world, whisking briskly past them. Do they have any

focus to their views on nature, if the parents’ travel

route is on a bike path in a park? Do the children

have any thoughts on the lack of clarity of their

scenery? Is it rather blurry, once the bikes start

going down the paths quickly. Maybe they love the way

it feels going ‘fast’ through life?

In the 1960’s and 70’s, the new trend then, was to be

more conscious of the environment. The gas prices then

and other areas of society were soaring (just imagine

if we could go back to what the rising prices were

then! Smile!) I can picture someone who was a hippie

then, saying ‘ride on’ instead of ‘right on!’

Anyway, being aware of the natural resources brought

about the movement to cycle to work.

In some big cities, they started adding a cycling

lane. Of course, in Eastern countries, this was an

older pattern, from rickshaws to bicycling in China

and India, along with other countries whose cities

were getting engorged with traffic jams.

The low cost and community sense of bikes, also was

apparent while I was growing up. There were more

‘fix-it’ or bicycle repair stores around back then.

In communes, if one weren’t walking or riding a horse,

you may have a bicycle to get from the country into

town.

Racing bicycles became popular and the biggest race

of this sort, was the Tour de France competition. This

came about in 1903.

Some different, unusual advancements in the bicycling

world that are notable are:

The Lucas bike lamp, an early oil lamp, made night time

bicycling safer.

Inflatable tire, thanks to John B. Dunlop’s invention.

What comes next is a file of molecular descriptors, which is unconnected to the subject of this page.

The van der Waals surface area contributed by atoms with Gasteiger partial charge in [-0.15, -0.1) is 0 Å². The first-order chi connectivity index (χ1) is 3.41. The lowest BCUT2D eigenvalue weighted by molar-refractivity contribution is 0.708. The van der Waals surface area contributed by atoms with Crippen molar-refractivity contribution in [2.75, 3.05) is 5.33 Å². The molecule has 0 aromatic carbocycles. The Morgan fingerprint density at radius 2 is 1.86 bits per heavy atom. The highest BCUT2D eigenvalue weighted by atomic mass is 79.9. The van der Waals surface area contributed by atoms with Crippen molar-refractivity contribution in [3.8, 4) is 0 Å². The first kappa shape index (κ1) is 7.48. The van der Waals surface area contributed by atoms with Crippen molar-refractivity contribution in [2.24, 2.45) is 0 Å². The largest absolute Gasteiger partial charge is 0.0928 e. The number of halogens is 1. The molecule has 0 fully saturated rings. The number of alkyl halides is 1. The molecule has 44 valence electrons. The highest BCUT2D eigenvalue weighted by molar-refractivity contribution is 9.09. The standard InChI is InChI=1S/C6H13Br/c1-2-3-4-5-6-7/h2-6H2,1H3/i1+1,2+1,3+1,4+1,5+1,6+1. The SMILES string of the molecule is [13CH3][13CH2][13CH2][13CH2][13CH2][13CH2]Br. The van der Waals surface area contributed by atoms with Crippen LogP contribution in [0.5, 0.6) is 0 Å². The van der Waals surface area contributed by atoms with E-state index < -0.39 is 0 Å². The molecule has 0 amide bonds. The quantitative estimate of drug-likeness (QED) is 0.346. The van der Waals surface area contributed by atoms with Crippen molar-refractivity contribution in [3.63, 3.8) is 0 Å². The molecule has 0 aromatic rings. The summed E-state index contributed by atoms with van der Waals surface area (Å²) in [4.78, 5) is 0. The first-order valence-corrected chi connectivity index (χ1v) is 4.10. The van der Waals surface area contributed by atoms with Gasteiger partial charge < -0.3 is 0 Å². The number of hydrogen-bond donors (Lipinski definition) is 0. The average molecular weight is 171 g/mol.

Wire spokes, kudos to James Stanley’s creative usage.

In the Viet Nam war era, North Viet Nam bikes were

painted in camouflage, allowing many dangerous and

silent war events of bombs and shootings to occur.

Gears, derailers, carbon filters and more improvements

have been made over the years.

There was a Spring in the past eight years, while I

have been single when I dated a man, casually. After

we had been together a year, I had a moment where I

visualized the movie with Tom Crew, Renee Zewelleger

and Cuba Gooding. No, it was not, “Show me the money!”

It was that romantic line delivered by Renee Z. to

Tom’s character:

“You had me at, ‘Hello.'”

The man I was dating said,

“I would like to buy you a bicycle and keep it in my

garage for us to ride in different Central Ohio Metro

Parks.”

The line redone could have been, “You had me at buying

me a bike!”

That was ‘as good as it gets!’ I really don’t need a

sparkling diamond ring nor a proposal!

It meant something, it meant some future good times.

We bought a nice red “cruising bicycle” with red and

white Hawaiian pattern. It was a reasonably priced

Schwinn bike. It had a bell! It had a light! I was so

thrilled! I had called my brother, Rich, for some

shopping input, since he is a triathlon racer and

uses a racing bike for one of the ‘legs’ of those

races. He told me the three speed bike, with hand

brakes, would be an ‘easy adjustment’ for me.

We went on a short bike ride that weekend. I headed

home, ready to call my best friend (or two) to brag

that I finally had reached a sort of commitment with